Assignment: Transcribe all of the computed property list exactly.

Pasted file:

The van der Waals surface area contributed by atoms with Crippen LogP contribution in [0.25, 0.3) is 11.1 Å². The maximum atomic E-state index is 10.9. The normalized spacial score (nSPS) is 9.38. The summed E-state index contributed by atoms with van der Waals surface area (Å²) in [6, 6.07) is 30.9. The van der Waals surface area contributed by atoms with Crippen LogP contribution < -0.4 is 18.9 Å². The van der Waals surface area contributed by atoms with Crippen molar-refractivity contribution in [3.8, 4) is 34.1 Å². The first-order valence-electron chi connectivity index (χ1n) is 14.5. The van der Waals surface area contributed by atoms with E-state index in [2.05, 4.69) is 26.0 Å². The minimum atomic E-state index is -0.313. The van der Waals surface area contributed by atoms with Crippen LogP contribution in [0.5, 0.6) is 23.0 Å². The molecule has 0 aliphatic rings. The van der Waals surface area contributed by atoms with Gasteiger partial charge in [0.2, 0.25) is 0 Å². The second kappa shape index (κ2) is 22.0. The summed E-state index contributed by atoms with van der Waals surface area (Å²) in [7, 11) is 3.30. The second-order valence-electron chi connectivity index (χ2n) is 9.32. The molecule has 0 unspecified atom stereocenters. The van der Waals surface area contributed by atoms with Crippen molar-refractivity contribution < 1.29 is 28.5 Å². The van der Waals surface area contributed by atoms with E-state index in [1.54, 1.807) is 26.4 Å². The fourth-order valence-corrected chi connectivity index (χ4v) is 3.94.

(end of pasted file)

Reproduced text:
The van der Waals surface area contributed by atoms with Crippen LogP contribution in [0.25, 0.3) is 11.1 Å². The maximum atomic E-state index is 10.9. The normalized spacial score (nSPS) is 9.38. The summed E-state index contributed by atoms with van der Waals surface area (Å²) in [6, 6.07) is 30.9. The van der Waals surface area contributed by atoms with Crippen LogP contribution < -0.4 is 18.9 Å². The van der Waals surface area contributed by atoms with Crippen molar-refractivity contribution in [3.8, 4) is 34.1 Å². The first-order valence-electron chi connectivity index (χ1n) is 14.5. The van der Waals surface area contributed by atoms with E-state index in [2.05, 4.69) is 26.0 Å². The minimum atomic E-state index is -0.313. The van der Waals surface area contributed by atoms with Crippen LogP contribution in [0.5, 0.6) is 23.0 Å². The molecule has 0 aliphatic rings. The van der Waals surface area contributed by atoms with Gasteiger partial charge in [0.2, 0.25) is 0 Å². The second kappa shape index (κ2) is 22.0. The summed E-state index contributed by atoms with van der Waals surface area (Å²) in [7, 11) is 3.30. The second-order valence-electron chi connectivity index (χ2n) is 9.32. The molecule has 0 unspecified atom stereocenters. The van der Waals surface area contributed by atoms with Crippen molar-refractivity contribution < 1.29 is 28.5 Å². The van der Waals surface area contributed by atoms with E-state index in [1.54, 1.807) is 26.4 Å². The fourth-order valence-corrected chi connectivity index (χ4v) is 3.94.